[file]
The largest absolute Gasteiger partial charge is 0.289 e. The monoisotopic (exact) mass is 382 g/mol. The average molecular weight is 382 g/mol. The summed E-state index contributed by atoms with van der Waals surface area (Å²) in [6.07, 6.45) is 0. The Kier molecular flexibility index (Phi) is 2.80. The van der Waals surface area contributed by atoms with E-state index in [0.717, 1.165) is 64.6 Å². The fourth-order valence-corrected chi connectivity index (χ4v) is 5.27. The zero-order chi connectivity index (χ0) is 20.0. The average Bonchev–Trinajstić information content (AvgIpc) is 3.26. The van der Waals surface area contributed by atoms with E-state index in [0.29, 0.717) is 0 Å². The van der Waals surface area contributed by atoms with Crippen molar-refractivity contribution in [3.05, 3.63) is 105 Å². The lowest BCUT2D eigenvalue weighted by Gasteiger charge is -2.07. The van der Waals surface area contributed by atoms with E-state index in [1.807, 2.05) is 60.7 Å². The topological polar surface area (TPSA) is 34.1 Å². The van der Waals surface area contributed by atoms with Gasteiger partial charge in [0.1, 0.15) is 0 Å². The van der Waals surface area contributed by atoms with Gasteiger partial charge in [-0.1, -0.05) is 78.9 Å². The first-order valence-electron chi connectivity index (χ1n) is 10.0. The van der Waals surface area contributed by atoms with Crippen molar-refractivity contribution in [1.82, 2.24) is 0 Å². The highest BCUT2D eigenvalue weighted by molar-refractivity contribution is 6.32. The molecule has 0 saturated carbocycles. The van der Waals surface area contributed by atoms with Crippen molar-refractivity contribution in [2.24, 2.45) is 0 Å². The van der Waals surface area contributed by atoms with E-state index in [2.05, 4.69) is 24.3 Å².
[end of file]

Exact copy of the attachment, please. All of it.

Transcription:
The largest absolute Gasteiger partial charge is 0.289 e. The monoisotopic (exact) mass is 382 g/mol. The average molecular weight is 382 g/mol. The summed E-state index contributed by atoms with van der Waals surface area (Å²) in [6.07, 6.45) is 0. The Kier molecular flexibility index (Phi) is 2.80. The van der Waals surface area contributed by atoms with E-state index in [0.717, 1.165) is 64.6 Å². The fourth-order valence-corrected chi connectivity index (χ4v) is 5.27. The zero-order chi connectivity index (χ0) is 20.0. The average Bonchev–Trinajstić information content (AvgIpc) is 3.26. The van der Waals surface area contributed by atoms with E-state index in [0.29, 0.717) is 0 Å². The van der Waals surface area contributed by atoms with Crippen molar-refractivity contribution in [3.05, 3.63) is 105 Å². The lowest BCUT2D eigenvalue weighted by Gasteiger charge is -2.07. The van der Waals surface area contributed by atoms with E-state index in [1.807, 2.05) is 60.7 Å². The topological polar surface area (TPSA) is 34.1 Å². The van der Waals surface area contributed by atoms with Gasteiger partial charge in [0.1, 0.15) is 0 Å². The van der Waals surface area contributed by atoms with Gasteiger partial charge in [-0.1, -0.05) is 78.9 Å². The first-order valence-electron chi connectivity index (χ1n) is 10.0. The van der Waals surface area contributed by atoms with Crippen molar-refractivity contribution in [1.82, 2.24) is 0 Å². The highest BCUT2D eigenvalue weighted by molar-refractivity contribution is 6.32. The molecule has 0 saturated carbocycles. The van der Waals surface area contributed by atoms with Crippen molar-refractivity contribution in [2.24, 2.45) is 0 Å². The van der Waals surface area contributed by atoms with E-state index in [2.05, 4.69) is 24.3 Å².